September 11, 2001. A day that still lives in infamy. It is not overstating it to say that it was this generation’s Pearl Harbor. And like the living room radios families gathered around back in 1941, the electronic media brought us together, or more accurately, riveted us for days to the unfolding horror and its aftermath, which is still being felt in ongoing overseas wars, the way we travel, and the access we have to our government and its information.
There was some irony in the fact that the 9/11 anniversary has been overshadowed, at least briefly, by the focus on the two latest examples of big breaking news stories that had many media dropping business as usual to take on the role of what the National Association of Broadcasters has come to call “first informers.” Fortunately, neither was of a similar magnitude.
But as we pause to remember those terrible days 10 years ago—can it really be a decade since?—we also pay tribute to those in our own industry family who lost their lives. There was Don DiFranco, a transmitter engineer at WABC New York, who was working on the 110th floor of the World Trade Center North Tower; WPIX engineer Steve Jacobson, who, according to the station, had earlier remained at his post through heavy smoke during the 1993 World Trade Center bombings to make sure that the station got back on the air when power was restored; David Angell, the Emmy awardwinning executive producer of Frasier, who was on one of the ill-fated flights; and so many more.
We also remember those who helped us follow and desperately try to come to grips with what was happening.
Broadcast and cable journalists were everywhere, from the documentary producers plunged into darkness in the basement of the World Trade Center towers as they followed first responders into harm’s way, to President Bush’s plane as it flew the suddenly unfriendly skies rather than risk an immediate return to the nation’s capital.
Those of us who had lived through the aftermath of the JFK assassination could relate to a breaking story that unfolded over days, not hours, and by the sense of being both numbed and disoriented by the unfolding drama yet unable to turn away.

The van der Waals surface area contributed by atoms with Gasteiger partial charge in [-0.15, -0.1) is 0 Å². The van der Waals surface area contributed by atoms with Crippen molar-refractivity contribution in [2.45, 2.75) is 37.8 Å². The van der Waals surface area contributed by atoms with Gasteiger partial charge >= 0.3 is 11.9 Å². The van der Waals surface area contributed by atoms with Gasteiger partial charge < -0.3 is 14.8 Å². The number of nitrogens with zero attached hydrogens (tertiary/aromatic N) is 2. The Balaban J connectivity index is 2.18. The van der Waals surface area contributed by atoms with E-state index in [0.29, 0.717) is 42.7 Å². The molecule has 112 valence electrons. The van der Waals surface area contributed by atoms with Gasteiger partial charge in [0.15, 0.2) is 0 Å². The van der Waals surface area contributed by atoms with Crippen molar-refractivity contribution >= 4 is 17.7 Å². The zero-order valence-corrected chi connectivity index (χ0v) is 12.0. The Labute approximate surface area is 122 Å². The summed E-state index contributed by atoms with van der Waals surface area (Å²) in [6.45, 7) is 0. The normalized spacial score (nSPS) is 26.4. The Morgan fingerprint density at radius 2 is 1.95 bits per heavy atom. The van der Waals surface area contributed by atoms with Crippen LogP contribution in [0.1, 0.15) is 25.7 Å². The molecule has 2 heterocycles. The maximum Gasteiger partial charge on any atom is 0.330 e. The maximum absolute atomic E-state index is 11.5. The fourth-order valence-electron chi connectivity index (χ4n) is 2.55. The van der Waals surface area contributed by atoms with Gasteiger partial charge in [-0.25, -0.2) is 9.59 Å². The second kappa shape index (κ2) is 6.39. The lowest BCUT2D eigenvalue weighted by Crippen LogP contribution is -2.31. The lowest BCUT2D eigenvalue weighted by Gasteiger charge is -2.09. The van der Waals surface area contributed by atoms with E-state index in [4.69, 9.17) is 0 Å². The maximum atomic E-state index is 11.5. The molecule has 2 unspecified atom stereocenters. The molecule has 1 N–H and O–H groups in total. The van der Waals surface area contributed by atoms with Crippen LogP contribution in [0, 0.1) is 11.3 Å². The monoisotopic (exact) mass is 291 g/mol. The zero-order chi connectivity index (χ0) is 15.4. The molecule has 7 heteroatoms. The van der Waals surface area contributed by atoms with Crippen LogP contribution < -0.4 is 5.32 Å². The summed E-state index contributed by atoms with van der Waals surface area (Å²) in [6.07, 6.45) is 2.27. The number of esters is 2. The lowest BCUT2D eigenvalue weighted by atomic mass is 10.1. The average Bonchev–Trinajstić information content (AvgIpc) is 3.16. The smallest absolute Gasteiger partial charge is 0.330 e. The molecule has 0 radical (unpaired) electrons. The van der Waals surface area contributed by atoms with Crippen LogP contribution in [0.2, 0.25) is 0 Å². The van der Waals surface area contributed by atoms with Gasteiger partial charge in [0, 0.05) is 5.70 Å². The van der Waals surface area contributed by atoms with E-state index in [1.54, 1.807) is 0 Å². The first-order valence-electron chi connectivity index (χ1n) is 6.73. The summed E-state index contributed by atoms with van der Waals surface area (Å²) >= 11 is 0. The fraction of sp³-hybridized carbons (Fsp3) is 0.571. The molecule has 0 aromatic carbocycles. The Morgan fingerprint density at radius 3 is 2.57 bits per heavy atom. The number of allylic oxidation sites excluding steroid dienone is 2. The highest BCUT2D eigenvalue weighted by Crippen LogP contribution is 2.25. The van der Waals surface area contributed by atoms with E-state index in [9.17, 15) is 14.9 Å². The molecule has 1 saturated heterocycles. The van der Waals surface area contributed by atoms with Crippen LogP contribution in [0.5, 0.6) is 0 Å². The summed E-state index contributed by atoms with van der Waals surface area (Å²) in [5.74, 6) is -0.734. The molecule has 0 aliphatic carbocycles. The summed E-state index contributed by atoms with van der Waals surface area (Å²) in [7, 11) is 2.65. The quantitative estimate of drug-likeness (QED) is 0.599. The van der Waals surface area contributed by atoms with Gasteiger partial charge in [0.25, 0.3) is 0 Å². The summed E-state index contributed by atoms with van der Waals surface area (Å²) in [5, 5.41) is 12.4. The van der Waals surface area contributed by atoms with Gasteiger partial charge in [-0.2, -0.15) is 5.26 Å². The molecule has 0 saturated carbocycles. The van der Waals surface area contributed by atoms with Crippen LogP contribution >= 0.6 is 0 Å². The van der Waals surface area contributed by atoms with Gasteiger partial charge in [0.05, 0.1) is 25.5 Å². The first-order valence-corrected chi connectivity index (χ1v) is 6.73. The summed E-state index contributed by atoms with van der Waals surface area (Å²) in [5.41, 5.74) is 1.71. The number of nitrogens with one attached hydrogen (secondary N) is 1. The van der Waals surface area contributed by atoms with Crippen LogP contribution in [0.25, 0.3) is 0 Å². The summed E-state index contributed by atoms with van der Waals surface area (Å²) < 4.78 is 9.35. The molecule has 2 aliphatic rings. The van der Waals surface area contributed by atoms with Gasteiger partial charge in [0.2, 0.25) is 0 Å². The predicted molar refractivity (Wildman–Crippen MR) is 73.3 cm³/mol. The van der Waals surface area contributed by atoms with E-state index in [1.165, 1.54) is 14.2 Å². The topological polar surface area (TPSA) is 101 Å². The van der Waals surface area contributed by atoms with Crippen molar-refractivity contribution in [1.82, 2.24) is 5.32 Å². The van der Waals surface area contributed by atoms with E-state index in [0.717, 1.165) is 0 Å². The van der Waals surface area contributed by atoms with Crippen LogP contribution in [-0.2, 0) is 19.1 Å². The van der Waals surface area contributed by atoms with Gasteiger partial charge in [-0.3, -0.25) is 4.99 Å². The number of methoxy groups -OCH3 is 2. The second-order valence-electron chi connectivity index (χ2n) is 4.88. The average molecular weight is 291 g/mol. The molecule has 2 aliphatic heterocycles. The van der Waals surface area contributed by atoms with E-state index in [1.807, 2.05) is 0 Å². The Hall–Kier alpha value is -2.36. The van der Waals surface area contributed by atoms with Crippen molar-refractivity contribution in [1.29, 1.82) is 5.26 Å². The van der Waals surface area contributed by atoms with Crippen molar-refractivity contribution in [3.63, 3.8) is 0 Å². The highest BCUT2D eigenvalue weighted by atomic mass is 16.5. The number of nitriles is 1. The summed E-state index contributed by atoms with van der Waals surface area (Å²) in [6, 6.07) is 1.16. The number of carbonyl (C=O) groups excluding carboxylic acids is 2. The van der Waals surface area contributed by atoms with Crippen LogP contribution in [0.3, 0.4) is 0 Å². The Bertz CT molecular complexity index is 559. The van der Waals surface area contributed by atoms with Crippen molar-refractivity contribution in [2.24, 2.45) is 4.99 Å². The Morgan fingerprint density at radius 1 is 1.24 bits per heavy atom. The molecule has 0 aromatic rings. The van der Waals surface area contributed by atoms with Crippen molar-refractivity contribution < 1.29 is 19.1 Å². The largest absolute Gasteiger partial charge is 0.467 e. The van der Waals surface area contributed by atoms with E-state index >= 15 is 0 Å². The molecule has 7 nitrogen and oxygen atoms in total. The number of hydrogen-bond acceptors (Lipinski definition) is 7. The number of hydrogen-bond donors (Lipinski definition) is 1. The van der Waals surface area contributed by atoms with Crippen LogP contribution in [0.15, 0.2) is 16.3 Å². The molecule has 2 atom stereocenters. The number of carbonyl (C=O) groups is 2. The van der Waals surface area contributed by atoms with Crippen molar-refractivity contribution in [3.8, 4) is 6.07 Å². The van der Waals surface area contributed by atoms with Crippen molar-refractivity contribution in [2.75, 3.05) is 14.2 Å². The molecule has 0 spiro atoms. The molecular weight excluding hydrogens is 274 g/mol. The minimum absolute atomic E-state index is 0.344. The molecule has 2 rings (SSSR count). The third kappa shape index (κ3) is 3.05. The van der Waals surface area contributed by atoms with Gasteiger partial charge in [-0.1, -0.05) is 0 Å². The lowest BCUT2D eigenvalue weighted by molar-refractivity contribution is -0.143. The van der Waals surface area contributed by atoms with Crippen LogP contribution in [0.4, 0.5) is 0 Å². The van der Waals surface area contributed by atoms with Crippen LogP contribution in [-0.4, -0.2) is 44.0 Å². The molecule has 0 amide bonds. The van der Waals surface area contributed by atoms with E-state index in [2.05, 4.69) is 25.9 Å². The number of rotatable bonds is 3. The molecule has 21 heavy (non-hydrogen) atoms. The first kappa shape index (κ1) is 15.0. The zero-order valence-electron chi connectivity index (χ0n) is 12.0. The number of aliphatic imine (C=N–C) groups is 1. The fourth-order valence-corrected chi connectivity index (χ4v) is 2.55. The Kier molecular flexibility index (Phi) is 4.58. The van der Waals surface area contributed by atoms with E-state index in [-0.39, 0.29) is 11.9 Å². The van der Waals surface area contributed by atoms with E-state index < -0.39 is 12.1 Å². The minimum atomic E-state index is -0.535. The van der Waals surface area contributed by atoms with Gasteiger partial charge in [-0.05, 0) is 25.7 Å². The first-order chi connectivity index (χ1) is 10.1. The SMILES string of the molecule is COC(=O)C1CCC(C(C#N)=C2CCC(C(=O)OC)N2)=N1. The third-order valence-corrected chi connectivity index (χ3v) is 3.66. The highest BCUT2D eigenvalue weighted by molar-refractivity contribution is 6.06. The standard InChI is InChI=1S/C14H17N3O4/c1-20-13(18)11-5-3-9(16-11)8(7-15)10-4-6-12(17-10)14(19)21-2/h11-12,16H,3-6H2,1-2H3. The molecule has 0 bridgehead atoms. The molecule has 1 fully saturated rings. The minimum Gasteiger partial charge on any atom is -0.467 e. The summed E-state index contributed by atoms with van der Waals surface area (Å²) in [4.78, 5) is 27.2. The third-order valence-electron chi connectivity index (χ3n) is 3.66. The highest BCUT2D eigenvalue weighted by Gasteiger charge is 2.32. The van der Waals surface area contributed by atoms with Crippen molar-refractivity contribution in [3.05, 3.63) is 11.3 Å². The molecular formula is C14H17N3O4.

The media have to negotiate something of a minefield with big stories that can draw big audiences, resisting the temptation to over-hype them in the interests of building the brand or keeping the audience, but not underplaying a story that needs to be told or disseminating information that could save lives.
News outlets were catching flak last week for overhyping Hurricane (turned Tropical Storm) Irene. But hindsight is a lot clearer than staring into the eye of a hurricane that forecasters are telling you could be huge, and was huge for many. One Washington Post reader summed it up in a letter to the editor last week. “Amid continued finger-pointing in the aftermath of Hurricane Irene, let’s remember: The only thing predictable about this storm was the post-incident emergence of hypercritical armchair meteorologists with 20/20 hindsight. Faulting the media and the federal government for overplaying events is easy now, but when Irene was pushing north of Florida, it packed winds of 115 mph and its path was unpredictable.”
And broadcasters, in particular, have that “first informer” public interest charter—which means they will likely err toward over-coverage than under. A few stations have been chastised and even fined by the Federal Communications Commission for what the agency saw as not providing sufficiently accessible news and information on storms and natural disasters. So, even if broadcasters didn’t provide coverage out of a sense of commitment to their own communities, which they do, they are expected to do so by the FCC as part of that public interest compact.
We certainly could not blame broadcasters for putting a spotlight on their coverage of the East Coast earthquake and Irene, and their role as emergency communicators. They are fighting for their future in Washington, relying heavily on their value as “first informers” to make the case for leaving them enough spectrum and flexibility to respond to the next crisis.
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